The dictionary is about to explode with new words, so let us be the first ones to break the bank. Toddlers are going to start tweeting their day-to-day thoughts on Twoddler, a version of Twitter specifically designed for infants. Forget about the Twitterati, say hello to the Twoddlerati.
Okay, that’s a lot to take in so let’s break it down. Twoddler is a modified version of a Fischer Price activity center that focuses on teaching young kids good communication skills. The game has pictures of family members and friends on it. When an infant plays with the game and presses one of the pictures for a certain amount of time, a sensor in the game posts “a predefined text related to that [picture].”
So, for example, if a father places a picture of himself on Twoddler, and his kid presses down on it long enough, it could trigger a message like “Timmy misses Daddy, come home now. And buy more milk.” That message will then be posted on the child’s personal Twitter account.
Twoddler has already been praised as an “inventive” communication tool, but it raises some common sense questions. Is teaching kids to tweet really the best way to help them communicate? If anything, Twitter disintegrates all language skills in adults, so how exactly is it going to help children? Of course, we understand that the real point is to give kids extra language tools, but frankly, we question whether this device even does that. The kid has no idea he is tweeting. All he knows is that he’s pushing a button. Daddy get’s to check Junior’s Twoddler page every now and then, but for all he knows the dog could be sitting on the machine.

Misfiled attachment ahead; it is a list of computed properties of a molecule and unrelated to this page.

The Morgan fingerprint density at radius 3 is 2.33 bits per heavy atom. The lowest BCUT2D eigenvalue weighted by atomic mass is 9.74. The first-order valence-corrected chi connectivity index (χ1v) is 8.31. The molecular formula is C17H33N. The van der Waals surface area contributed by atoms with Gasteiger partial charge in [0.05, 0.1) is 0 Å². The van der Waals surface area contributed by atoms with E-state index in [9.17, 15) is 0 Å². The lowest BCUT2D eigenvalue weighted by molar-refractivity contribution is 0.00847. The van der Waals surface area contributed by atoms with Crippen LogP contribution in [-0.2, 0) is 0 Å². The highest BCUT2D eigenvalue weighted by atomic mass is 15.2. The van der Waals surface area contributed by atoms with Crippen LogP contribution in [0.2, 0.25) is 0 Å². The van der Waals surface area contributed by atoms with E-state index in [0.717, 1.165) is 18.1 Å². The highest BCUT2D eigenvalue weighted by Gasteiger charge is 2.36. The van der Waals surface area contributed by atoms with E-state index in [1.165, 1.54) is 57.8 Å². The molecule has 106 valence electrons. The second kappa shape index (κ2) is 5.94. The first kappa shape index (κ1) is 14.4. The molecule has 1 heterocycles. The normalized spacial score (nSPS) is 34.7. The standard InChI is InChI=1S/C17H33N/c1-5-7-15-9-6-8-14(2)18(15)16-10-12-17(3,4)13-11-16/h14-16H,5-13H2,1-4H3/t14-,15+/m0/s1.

More than anything, this seems like a new way for parents to procrastinate at work. Either that, or a first attempt at creating the Baby Translator pioneered in an episode of the Simpsons.
It may be some time before other social networking sites reach out to infants. As one writer noted in Time magazine, Facebook hates children.
But if we are to play devil’s advocate for a minute, there’s a certain logic to putting babies on Twitter. If you think about it, infants are the only ones who really have a good excuse to communicate the way most people do on Twitter, filled with grammatical and spelling errors and banal exclamations.
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